Downturn plays into regional hands

The economic downturn has temporarily alleviated the pressure on Brazil’s regional banks. They are using that breathing space to seek efficiencies, including cost cutting, improving customer service and seeking capital from new sources. They need to move fast: as national banks recover, acquisition of regional banks will once again become an attractive expansion strategy.

The economic crisis acted as a reprieve for many of Brazil’s regional banks. State-owned and regional development banks, which tend to have large deposit bases or state funding and do not depend on capital markets, have managed to increase market share at the expense of national private banks, which have been relegated to the sidelines.

Even so, the future looks uncertain. The story of regional banks in Brazil has been one of death by a thousand cuts. Today, the largest regional bank is ranked a relatively lowly 10th in Brazil by assets and 30 of the top 50 Brazilian banks are in São Paulo, according to data from the Banco do Brasil, the central bank.

Brazil has a history of universal banking, which makes it hard for regional banks to carve out interesting niches, according to Marcio Nakane, banking sector specialist at Tendências Consultoria in São Paulo. That history also makes regional banks direct competitors to national banks and the latter have picked off regional banks as they became successful, he says.

The most important category of regional banks are the remaining state-owned institutions. Even their ranks have been significantly thinned ever since PROER, a Federal rescue programme that started in 1995, forced states to privatise or shut these banks after many were found to be insolvent, says Plinio Chapchap, professor of finance at Profins Business School and partner at Queluz Asset Management in São Paulo.

State-owned banks

Today there are just five state-owned banks left in a country with 26 states and a Federal District. The largest is Banco do Estado do Rio Grande do Sul (Banrisul), located in Brazil’s southernmost state. The only other state banks in the country’s top 50 are those of the states of Espírito Santo, Sergipe and Pará.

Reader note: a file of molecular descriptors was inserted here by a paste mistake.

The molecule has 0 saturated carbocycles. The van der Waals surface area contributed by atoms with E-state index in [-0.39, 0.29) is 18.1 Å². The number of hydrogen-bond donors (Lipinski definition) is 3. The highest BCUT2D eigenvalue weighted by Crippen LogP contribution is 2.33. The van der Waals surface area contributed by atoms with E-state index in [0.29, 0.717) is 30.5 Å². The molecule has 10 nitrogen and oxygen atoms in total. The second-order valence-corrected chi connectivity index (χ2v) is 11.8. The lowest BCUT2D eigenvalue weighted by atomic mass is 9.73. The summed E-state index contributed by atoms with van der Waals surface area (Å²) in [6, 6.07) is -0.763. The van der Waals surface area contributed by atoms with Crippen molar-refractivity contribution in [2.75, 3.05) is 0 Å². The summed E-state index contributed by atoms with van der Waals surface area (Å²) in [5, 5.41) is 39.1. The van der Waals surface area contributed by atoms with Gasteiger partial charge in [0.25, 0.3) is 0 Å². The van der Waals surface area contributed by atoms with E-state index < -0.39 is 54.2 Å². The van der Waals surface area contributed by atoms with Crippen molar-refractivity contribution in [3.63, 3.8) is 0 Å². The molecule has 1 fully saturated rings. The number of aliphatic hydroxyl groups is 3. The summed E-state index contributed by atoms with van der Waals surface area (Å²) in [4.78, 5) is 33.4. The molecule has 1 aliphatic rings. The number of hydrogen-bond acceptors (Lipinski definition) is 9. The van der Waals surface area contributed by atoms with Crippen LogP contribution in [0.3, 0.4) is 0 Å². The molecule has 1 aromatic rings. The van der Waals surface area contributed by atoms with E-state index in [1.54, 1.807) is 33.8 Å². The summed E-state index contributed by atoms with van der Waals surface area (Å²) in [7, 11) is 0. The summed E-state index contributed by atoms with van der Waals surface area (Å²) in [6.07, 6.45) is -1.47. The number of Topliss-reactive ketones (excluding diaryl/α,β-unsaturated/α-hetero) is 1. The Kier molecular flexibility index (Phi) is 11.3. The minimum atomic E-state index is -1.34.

Even these five are not safe. The process of consolidation and absorption has not weakened. In the past two years alone, the Federally owned Banco do Brasil (BB) has taken over the banks of the states of Santa Catarina and of Piauí and bought Nossa Caixa, a state bank in São Paulo. BB has been negotiating with the governments of Espírito Santo, the Federal District and Sergipe and has said it would like to buy Banrisul, too.

One reason that states may be susceptible to the right offer from the Federal bank is that a fundamental legal change will come into force in 2012, says Ricardo de Barros Vieira, president of the Banco de Brasilia (BRB), the state bank of the Federal District. At the moment, employers dictate where employees receive their salaries and usually pay salaries at the state bank. From 2012, employees will be able to choose where they receive their salary. This portability of accounts could see many individuals move accounts from state to private or other banks, he notes.

Given this time frame, it is not surprising that state-owned banks are working against the clock to improve their service and portfolio of products, says Mr de Barros Vieira. All regional banks are pushing ahead with cost-cutting, automating their systems and building risk management, while at the same time considering how to grow outside their home state and contemplating the role capital markets could play in funding.

Banrisul is seen as a bellwether as it is by far the largest state bank. It is also the number one bank in its state with a market share of 30%, says its CFO, Ricardo Hingel. The relationship between state and bank is paramount: Banrisul is responsible for the payroll processing of state employees under a five-year contract as well as those of many municipalities, and it has a large share of business from the companies that transact with the government, he says.

In line with other state banks, Banrisul is focused on funding for small and medium-sized business and agriculture. The bank had been moving into more attractive areas of the banking business, such as the payroll deducted credit market. It has substantial reserves and could lend a further 10bn reais ($5.88bn), increasing its outstanding portfolio of 12bn reais, says Mr Hingel.

The recession, however, saw the bank slam on the brakes. Recent signs of recuperation has management pondering how fast to push down on the accelerator: Mr Hingel says he is watching closely for signs of recovery. For now, management is taking a cautious approach. After all, Banrisul has seen non-payment of more than 60 days rise to 4.1% and allowance for loan losses are 9.5% of the consolidated credit portfolio, compared with 9.2% at the same time last year. He predicts the bank will experience 21% to 23% growth in credit this year and 25% for 2010, depending on the economy.

Mr Hingel is also looking closely at BB, which is pushing into the local credit market fast and has expressed an interest in buying Banrisul. He sees a sale as unlikely as it would require a plebiscite and constitutional change, and in recent polls 80% of the population have said they are against the idea.

To help it gain traction, Banrisul is eyeing expansion outside its home state from which it currently derives some 95% of its profits. The bank is opening 10 branches in the neighbouring state of Santa Catarina where many of its own citizens live, says Mr Hingel.